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The Fall of the House of Usher

             The human mind naturally receives images of the frightening or even appalling. In the tale "The Fall of the House of Usher" by Edgar Allan Poe, the narrator is brought into an eerie world "DURING the whole of a dull, dark, and soundless day in the autumn" (204). The setting of this world inspires devastation for Roderick Usher and his twin sister, Madeline. This sense of doom shows throughout the House of Usher, the interior and exterior of the house, the landscape surrounding the mansion, and the strange tempestuous atmosphere of the house.
             The House of Usher generates a sense of doom by its appearance as the narrator approaches. "The vacant and eye-like windows" of the manor first give the impression that the house is a large face. A minute fungus overspreads the whole exterior, hanging like web-work from the attic. The narrator can also see a barely distinguishable crack extending from the roof down into the pond. As the narrator crosses the threshold of the house into the gothic archway, he sees carvings on the ceiling, gloomy tapestries hanging on the walls, "ebon blackness of the floors, and large phantasmagoric armorial trophies. The rooms are very large and lofty, the general furniture profuse, comfortless, antique, and dilapidated" (205). Paintings hanging on the walls give the narrator a shudder every time he views the depressive scenarios. There is also a vault at a great depth below the mansion, a portion of the vaults floor and the whole interior of the long archway are sheathed with copper, the chamber is very small, damp, and entirely without means of admission for light. Even the door is made of massive iron and placed on great hinges that grind and make an awful noise as the narrator and Roderick open it.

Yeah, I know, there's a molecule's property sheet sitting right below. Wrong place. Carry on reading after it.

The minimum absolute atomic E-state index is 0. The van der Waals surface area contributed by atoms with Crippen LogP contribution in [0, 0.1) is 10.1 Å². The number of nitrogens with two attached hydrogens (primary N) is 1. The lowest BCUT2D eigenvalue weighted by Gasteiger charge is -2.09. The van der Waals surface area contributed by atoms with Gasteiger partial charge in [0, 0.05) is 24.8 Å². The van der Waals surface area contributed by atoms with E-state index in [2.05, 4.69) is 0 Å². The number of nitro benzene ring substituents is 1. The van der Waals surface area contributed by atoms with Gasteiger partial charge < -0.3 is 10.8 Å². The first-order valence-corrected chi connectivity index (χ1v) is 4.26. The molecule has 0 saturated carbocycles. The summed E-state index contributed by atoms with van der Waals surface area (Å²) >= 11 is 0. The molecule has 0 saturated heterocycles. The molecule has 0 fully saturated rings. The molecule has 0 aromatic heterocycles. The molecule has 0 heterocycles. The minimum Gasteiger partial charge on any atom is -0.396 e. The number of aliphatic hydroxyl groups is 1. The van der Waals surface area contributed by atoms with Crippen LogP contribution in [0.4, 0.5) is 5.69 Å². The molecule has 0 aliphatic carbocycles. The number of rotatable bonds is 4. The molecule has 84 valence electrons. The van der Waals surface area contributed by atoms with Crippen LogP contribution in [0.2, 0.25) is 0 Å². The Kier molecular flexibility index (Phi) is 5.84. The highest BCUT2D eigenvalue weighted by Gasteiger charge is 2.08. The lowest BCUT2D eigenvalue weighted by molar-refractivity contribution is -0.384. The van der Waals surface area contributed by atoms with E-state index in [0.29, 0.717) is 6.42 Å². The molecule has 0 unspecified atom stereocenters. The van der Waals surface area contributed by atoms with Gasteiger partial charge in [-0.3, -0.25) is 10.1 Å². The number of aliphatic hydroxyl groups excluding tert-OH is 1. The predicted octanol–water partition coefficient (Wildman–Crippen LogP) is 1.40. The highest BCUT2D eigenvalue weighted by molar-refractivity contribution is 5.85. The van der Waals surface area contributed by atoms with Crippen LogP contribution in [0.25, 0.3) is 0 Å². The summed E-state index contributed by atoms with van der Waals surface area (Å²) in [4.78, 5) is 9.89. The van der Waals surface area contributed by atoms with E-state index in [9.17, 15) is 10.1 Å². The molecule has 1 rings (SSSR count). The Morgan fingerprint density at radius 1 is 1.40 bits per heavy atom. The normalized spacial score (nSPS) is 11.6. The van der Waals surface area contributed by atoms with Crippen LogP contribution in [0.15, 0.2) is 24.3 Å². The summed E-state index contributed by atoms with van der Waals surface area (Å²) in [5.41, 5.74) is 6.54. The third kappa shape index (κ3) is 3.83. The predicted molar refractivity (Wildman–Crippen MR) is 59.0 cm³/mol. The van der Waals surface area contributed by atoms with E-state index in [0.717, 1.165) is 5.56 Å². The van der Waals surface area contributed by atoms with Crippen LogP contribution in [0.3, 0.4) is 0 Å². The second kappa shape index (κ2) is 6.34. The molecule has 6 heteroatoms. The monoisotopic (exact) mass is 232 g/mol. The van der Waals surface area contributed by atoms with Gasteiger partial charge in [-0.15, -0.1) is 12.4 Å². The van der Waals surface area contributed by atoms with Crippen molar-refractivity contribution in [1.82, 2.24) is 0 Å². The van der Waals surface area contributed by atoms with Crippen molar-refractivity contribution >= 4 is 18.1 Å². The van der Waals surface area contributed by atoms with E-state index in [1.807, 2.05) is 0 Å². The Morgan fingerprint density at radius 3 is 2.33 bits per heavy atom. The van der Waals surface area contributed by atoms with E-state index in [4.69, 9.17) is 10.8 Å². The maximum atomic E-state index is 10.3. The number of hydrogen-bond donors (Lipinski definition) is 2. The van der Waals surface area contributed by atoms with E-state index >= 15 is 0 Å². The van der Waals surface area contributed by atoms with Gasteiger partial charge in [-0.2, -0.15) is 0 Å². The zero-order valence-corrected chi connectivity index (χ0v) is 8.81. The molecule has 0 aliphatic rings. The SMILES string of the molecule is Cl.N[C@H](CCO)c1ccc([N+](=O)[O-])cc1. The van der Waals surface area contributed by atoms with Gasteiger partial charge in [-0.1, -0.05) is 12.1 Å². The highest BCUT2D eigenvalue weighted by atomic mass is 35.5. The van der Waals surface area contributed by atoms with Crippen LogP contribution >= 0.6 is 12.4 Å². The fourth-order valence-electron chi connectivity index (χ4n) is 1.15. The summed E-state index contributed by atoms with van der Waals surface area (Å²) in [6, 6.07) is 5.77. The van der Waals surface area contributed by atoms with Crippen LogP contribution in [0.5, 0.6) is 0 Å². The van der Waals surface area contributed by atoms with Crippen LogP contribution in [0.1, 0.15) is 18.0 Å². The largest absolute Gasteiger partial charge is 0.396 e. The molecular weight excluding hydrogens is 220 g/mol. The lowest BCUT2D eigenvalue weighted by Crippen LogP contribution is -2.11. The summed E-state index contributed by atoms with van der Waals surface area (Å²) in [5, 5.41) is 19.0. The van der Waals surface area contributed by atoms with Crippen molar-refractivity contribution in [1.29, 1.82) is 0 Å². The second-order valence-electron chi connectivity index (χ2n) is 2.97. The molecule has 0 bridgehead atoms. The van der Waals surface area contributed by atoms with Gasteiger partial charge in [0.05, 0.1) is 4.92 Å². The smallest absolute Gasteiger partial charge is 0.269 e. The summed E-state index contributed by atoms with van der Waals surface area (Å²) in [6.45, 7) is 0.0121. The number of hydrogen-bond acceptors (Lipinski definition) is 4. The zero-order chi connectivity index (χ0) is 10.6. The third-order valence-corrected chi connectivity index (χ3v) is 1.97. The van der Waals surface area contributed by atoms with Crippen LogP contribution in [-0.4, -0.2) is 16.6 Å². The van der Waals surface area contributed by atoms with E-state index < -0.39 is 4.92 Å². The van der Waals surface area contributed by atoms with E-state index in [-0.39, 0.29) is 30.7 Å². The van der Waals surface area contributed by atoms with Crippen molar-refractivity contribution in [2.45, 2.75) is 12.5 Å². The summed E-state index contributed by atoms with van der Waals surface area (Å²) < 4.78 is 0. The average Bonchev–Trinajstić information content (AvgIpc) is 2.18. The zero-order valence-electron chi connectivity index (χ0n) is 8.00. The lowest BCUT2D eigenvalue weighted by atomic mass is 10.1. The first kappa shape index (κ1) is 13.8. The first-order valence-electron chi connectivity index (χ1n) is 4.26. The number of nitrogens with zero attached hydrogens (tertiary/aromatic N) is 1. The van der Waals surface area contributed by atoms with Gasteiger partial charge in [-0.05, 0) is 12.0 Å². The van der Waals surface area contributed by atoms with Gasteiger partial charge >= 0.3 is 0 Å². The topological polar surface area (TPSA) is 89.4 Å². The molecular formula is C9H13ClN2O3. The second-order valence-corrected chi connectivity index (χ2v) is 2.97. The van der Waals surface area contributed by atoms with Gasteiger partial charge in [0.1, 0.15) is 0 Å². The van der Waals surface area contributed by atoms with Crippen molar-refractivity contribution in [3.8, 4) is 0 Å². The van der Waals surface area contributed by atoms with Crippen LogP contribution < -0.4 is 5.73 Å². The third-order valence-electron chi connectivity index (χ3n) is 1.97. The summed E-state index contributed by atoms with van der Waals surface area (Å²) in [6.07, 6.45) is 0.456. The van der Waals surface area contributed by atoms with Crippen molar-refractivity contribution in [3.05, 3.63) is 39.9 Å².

The landscape around the mansion is doomed, which leads to the land being full of sadness and decay. The house appears on a landscape of "a few rank sedges and upon a few white trunks of decayed trees" (205).

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